Taryn Andrews, CLOUDS CAN TREES (minutes BOOKS, 2011)
A review by Seth Landman
I was reading about barnacles one day a couple of years ago, and I learned that barnacles, because they are permanently bound to stationary objects, have the longest penises, relative to their size, in the animal kingdom. Imagine, for a moment, yourself as a barnacle. That is, imagine what it would be like to still be you but all of the sudden you are a barnacle. Consider how being a barnacle might change the way you think about other people. Imagine your sad, enormous penis reaching out to find someone.
I don’t want to speak for everyone, but for me, this feels a lot like poetry, where we are continually faced with the question of how to express outside what is inside. It’s the problem of our skin, boundary lines, and the limits of our perception. It’s the problem of true religion and trust. This chapbook, Clouds Can Trees, by Taryn Andrews, makes me think about all this stuff; her epigraph, from Whitman, speaks directly to these questions: “I dream in my dream all the dreams of the other dreamers, / And I become the other dreamers.” In dreams, we get past this problem of the fact of our separateness, and there’s a great deal of empathy in that act, in even wanting to “dream all the dreams of the other dreamers.”
The first poem in Clouds Can Trees is called “Talk to yourself or wave at other people,” and it occurs to me, now, that this is exactly the situation we barnacles find ourselves in. So it feels particularly heartbreaking to me when Andrews writes, “I just want to write about being alive and my breakup” just a few lines into the poem. Because writing is patently different than talking to oneself, but it’s also not really that different, or it is different depending on what sort of audience, exactly, you are imagining. It is, though, such an intimate thought. I feel like I am the audience. She writes, “The same birds do the same sky dive thing for forever”; she’s pointing, here, at birds, at her own perception of birds, at the entire history of the way this person looks at birds, but she does it in a way that allows room for my history too. The poem is reaching out to me, and I am reaching out to the poem.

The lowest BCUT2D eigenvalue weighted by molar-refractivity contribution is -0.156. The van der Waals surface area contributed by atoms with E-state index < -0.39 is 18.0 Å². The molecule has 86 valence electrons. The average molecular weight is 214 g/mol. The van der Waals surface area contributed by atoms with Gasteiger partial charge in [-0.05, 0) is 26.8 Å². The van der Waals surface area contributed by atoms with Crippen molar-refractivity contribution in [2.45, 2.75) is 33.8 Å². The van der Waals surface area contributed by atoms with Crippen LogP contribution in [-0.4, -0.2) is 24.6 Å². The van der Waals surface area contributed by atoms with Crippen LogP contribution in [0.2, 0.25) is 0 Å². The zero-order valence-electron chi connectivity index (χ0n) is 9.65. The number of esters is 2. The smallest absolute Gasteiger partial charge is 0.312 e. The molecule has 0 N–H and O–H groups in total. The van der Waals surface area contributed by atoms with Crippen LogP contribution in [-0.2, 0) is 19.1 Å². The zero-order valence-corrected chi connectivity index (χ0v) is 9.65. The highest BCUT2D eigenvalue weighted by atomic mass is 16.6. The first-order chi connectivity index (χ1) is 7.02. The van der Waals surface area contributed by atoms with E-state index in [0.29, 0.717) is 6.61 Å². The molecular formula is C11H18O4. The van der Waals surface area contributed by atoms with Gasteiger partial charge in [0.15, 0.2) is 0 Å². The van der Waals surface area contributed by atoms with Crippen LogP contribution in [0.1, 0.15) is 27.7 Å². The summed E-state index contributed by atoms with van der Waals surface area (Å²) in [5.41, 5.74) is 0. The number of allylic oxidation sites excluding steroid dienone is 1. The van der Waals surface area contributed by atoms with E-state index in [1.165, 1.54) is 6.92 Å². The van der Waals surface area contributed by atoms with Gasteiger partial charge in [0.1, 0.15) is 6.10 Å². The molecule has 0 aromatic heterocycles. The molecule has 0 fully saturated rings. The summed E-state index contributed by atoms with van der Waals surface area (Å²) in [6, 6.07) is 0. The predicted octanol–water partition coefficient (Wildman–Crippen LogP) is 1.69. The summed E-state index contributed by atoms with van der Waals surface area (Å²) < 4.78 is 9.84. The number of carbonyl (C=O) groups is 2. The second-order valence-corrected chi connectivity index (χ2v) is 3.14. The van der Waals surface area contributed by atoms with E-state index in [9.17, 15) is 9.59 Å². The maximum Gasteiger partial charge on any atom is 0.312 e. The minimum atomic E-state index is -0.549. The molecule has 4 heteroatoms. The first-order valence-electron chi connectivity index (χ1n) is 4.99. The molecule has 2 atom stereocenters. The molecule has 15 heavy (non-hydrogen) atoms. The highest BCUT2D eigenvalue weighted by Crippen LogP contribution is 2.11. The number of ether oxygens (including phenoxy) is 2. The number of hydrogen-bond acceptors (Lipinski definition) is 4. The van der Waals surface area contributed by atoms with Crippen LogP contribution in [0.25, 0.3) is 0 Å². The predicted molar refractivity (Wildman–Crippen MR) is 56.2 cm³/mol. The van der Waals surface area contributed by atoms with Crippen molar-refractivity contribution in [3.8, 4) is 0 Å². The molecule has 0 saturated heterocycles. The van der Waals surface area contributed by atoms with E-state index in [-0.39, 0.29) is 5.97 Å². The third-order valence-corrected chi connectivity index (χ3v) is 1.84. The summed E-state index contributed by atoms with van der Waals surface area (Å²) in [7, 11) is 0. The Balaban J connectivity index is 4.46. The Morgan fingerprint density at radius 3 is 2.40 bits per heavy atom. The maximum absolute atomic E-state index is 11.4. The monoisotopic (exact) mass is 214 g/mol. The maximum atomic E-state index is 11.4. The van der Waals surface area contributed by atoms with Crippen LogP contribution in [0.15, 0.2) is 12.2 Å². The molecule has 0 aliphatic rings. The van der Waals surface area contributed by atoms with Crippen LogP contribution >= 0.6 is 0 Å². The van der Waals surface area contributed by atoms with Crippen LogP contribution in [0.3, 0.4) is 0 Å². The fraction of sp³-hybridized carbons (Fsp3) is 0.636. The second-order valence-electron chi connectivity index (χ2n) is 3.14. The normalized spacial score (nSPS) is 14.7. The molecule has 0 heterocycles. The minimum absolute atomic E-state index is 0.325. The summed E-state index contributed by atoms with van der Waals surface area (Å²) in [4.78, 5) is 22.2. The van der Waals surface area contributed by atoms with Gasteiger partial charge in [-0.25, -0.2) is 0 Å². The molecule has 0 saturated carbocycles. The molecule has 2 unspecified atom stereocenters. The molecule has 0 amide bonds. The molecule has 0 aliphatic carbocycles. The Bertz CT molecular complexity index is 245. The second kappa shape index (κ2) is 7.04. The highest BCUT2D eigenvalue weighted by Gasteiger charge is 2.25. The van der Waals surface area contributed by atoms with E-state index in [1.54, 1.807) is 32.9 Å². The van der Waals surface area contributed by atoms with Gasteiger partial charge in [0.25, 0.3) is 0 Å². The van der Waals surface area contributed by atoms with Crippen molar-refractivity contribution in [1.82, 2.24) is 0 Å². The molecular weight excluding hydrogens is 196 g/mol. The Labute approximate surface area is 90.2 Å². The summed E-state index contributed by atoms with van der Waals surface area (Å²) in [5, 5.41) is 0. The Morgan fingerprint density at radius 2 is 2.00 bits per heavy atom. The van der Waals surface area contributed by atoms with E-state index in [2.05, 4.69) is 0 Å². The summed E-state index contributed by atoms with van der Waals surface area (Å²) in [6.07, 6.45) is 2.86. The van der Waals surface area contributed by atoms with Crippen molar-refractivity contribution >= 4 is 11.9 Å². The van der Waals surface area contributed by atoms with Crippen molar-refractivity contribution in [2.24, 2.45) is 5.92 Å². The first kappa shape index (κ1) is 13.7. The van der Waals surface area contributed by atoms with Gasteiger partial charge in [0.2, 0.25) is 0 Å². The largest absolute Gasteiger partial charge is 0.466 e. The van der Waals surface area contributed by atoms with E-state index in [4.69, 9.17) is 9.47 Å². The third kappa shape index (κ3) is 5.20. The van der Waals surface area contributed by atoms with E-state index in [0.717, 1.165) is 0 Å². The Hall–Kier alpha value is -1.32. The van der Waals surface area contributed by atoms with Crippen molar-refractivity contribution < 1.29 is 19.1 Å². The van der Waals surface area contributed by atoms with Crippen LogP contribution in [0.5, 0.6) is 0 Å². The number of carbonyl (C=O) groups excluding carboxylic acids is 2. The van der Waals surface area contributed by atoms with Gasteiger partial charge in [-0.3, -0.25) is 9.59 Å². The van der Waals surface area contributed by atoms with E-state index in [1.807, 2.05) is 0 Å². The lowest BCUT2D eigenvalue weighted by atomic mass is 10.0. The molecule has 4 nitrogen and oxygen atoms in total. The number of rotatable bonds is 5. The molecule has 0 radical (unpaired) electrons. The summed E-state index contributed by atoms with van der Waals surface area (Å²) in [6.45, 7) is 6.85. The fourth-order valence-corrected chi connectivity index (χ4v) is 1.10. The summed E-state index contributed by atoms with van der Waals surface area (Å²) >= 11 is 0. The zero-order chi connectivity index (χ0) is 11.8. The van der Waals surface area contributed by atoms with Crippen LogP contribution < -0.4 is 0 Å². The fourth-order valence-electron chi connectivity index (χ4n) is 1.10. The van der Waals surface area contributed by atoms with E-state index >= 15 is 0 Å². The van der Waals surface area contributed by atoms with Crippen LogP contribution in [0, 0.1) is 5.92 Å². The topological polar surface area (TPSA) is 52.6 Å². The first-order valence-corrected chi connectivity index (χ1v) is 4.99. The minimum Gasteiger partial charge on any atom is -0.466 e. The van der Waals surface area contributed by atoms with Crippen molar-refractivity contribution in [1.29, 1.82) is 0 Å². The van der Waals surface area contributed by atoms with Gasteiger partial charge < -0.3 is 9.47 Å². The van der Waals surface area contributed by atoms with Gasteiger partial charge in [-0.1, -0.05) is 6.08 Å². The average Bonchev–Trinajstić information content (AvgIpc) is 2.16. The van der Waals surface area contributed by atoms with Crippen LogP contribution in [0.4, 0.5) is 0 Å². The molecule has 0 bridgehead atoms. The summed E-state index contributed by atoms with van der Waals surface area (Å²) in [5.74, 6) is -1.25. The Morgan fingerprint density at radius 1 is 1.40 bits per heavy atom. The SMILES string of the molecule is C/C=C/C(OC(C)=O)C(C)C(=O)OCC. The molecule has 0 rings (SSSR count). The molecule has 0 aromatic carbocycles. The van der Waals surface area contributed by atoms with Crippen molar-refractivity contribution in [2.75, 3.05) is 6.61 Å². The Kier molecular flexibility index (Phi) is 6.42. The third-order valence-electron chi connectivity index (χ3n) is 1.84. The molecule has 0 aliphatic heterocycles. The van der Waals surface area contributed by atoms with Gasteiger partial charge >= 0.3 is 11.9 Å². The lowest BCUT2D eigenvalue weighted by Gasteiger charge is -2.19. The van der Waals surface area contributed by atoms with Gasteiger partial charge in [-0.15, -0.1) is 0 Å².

In “Directions to the 2nd Avenue Station you are falling in love,” the ideas of love and other people start to get more expansive. Rather than “my breakup” (implying, of course, just one other person), Andrews writes,
The gates of 2nd avenue will open to a series of stationary stairs. They will move you. Numbers will tell you things. You will listen. You will feel optimistic. You will feel love for everyone you see. Your thoughts will repeat themselves. We are meeting. We are meeting. This is meaning. This is meaning.
I don’t want to overstate this barnacle thing, but: doesn’t this remind you of the barnacles? I mean, of my weird anthropomorphizing of the barnacles? I’m thinking here about being a person and how in certain transcendent moments it feels as though everything—stairs, numbers, everyone—might be communicating something to you. In this passage, Andrews draws a striking connection—one I had never considered before—between meeting and meaning. We feel the world with feelers, and poems are feelers. We have to deal with everything out there, as in earlier moments in the same poem when our speaker worries about being stabbed or gives a stranger a cigarette. We never know what’s going to happen, as in the poem “Nature,” where Andrews writes, “Every time I think nightmare, I just think nature. And nature and nature.” Nature means something like life-force; it is everything comfortable and uncomfortable, because the things that give us the most solace can also be the most upsetting. Like honesty. Like poetry.